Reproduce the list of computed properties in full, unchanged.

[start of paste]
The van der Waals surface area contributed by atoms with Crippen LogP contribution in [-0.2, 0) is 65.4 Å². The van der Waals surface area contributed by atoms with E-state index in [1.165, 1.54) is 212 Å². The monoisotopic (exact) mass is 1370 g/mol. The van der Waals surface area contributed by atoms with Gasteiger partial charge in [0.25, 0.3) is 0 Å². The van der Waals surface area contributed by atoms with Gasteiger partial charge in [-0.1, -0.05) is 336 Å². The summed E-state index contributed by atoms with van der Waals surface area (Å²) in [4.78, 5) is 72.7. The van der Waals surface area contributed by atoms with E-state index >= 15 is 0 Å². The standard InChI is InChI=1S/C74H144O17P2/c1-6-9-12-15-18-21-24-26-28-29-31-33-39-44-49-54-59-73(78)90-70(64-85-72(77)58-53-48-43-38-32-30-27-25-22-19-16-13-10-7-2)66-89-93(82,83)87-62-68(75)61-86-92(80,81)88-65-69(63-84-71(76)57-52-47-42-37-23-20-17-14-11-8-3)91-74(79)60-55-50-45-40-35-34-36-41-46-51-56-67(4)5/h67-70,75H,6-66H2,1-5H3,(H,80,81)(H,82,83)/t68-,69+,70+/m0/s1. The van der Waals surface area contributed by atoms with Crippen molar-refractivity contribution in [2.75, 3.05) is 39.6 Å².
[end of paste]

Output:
The van der Waals surface area contributed by atoms with Crippen LogP contribution in [-0.2, 0) is 65.4 Å². The van der Waals surface area contributed by atoms with E-state index in [1.165, 1.54) is 212 Å². The monoisotopic (exact) mass is 1370 g/mol. The van der Waals surface area contributed by atoms with Gasteiger partial charge in [0.25, 0.3) is 0 Å². The van der Waals surface area contributed by atoms with Gasteiger partial charge in [-0.1, -0.05) is 336 Å². The summed E-state index contributed by atoms with van der Waals surface area (Å²) in [4.78, 5) is 72.7. The van der Waals surface area contributed by atoms with E-state index >= 15 is 0 Å². The standard InChI is InChI=1S/C74H144O17P2/c1-6-9-12-15-18-21-24-26-28-29-31-33-39-44-49-54-59-73(78)90-70(64-85-72(77)58-53-48-43-38-32-30-27-25-22-19-16-13-10-7-2)66-89-93(82,83)87-62-68(75)61-86-92(80,81)88-65-69(63-84-71(76)57-52-47-42-37-23-20-17-14-11-8-3)91-74(79)60-55-50-45-40-35-34-36-41-46-51-56-67(4)5/h67-70,75H,6-66H2,1-5H3,(H,80,81)(H,82,83)/t68-,69+,70+/m0/s1. The van der Waals surface area contributed by atoms with Crippen molar-refractivity contribution in [2.75, 3.05) is 39.6 Å².